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Adobe Abandons Mobile Flash: Tips on Implementing HTML5 on Mobile Platforms

A few months ago, we gave some tips on how to define your mobile newsroom presence. One of those tips talked about keeping Flash at a minimum for mobile devices:

While there are mobile devices which can run Flash, using Flash should be avoided for both mobile sites and applications. For video, recent studies show that HTML 5 outperforms Flash on mobile devices.

HTML5 Logo

Yesterday, Adobe announced that they will be ceasing development of the mobile version of Flash Player for mobile browsers in order to continue their focus on HTML5. This is huge news for any organization which uses Flash for mobile websites to deliver multimedia content or interactive graphics.

According to Adobe VP Danny Winokur, “HTML5 is now universally supported on major mobile devices, in some cases exclusively. This makes HTML5 the best solution for creating and deploying content in the browser across mobile platforms.” While these are strong words from Adobe, it’s important to note that any organization that begins to transition its Flash content to HTML5 must keep two important thoughts in mind.

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Mediabistro Course

Travel Writing

Travel WritingStarting September 23, learn how to turn your travel stories into published essays and articles! Taught by a former Vanity Fair staff writer, James Sturz will teach you how to report, interview, and find sources, discover story ideas and pitch them successfully, and understand what travel editors look for in a story. Register now!

News of the World and Twitter, as an infographic

As part of its ongoing coverage of the News of the World scandal involving cell phone hacking, The Guardian has produced a nifty interactive infographic that marries the reaction on Twitter to the story’s development over time.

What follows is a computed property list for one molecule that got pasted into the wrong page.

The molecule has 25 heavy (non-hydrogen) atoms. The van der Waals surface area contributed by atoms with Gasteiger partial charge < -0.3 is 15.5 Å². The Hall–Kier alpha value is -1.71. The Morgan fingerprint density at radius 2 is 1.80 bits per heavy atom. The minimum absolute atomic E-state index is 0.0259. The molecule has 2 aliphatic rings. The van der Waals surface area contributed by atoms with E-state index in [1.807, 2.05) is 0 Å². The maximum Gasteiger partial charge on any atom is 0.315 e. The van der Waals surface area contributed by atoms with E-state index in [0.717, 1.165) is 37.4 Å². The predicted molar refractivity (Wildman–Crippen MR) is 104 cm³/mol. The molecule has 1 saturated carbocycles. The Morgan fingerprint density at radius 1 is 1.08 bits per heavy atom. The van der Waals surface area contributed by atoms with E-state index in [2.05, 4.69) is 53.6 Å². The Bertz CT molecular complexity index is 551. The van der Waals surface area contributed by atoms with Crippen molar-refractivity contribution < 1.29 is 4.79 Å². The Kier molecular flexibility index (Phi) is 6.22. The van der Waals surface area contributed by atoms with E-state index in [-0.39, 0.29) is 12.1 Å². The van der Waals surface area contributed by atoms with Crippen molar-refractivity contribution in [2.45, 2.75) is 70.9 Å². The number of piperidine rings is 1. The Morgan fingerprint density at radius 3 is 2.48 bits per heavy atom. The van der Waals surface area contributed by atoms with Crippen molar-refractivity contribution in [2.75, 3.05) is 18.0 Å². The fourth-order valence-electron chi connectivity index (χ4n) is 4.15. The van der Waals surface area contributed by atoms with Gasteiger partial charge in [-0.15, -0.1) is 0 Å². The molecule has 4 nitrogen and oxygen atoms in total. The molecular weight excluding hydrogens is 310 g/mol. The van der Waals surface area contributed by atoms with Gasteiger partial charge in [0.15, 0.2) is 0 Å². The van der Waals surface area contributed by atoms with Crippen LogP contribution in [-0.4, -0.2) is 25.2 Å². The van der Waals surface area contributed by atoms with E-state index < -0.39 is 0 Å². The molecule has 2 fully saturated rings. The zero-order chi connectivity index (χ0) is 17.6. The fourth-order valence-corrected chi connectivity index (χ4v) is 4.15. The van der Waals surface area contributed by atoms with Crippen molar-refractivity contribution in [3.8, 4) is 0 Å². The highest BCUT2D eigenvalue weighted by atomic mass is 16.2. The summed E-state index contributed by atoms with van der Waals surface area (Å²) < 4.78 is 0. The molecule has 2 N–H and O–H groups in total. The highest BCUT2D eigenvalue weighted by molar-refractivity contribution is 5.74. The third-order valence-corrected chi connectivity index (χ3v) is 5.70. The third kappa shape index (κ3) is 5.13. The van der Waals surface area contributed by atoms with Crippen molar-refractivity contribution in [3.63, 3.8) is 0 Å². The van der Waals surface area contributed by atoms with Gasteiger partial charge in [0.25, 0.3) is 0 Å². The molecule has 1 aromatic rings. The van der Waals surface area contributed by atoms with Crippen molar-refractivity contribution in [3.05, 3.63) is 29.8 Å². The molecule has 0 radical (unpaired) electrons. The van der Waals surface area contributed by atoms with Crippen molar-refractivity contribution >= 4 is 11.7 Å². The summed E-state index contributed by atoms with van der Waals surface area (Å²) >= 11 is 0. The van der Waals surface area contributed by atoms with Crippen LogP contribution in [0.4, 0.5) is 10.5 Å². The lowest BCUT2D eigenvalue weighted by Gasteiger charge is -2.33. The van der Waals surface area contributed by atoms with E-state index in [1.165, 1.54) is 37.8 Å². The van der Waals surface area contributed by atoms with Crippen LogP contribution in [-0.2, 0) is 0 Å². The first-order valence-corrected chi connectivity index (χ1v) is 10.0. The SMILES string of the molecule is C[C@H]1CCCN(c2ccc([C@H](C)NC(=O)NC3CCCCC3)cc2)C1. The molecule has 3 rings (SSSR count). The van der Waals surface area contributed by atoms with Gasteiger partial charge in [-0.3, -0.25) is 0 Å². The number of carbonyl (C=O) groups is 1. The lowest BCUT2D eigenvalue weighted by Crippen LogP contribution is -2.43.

Much like The New York Times here in the the U.S., the Guardian in the U.K. often makes use of infographics to tell stories, and give added dimensions to stories in other formats.

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Sign Up Today for Mediabistro’s Journalism and Technology Boot Camp

Listen up journalists! Do you need a crash course on the current digital landscape of the journalism world but don’t have the time for trial and error? Looking for industry best practices on how to use social media in your research or for your organization’s website? Mediabistro has you covered with their online Journalism and Technology Boot Camp course. Here’s the information:

WHEN: 8 weeks, May 24 – July 19
Online Chats: Tuesdays, 8-9 p.m. ET

WHERE: Online. Click here to register.

LEVEL: Intermediate/Advanced

In this class, we’ll explore the many interactive digital tools available to today’s journalist. Through weekly assignments, you’ll gain hands-on experience building maps, photo galleries, slideshows, and timelines, and learn how to use live-blogging and curation tools to take advantage of social media and real-time reporting.

In order to maximize the technology available, you have to know what tools are out there and when and how to use them. We’ll discuss innovative examples of journalism and technology to determine the best practices for developing your own tools and storytelling techniques. Students can opt to post stories and packages to their own blog or website, or contribute to a private class blog.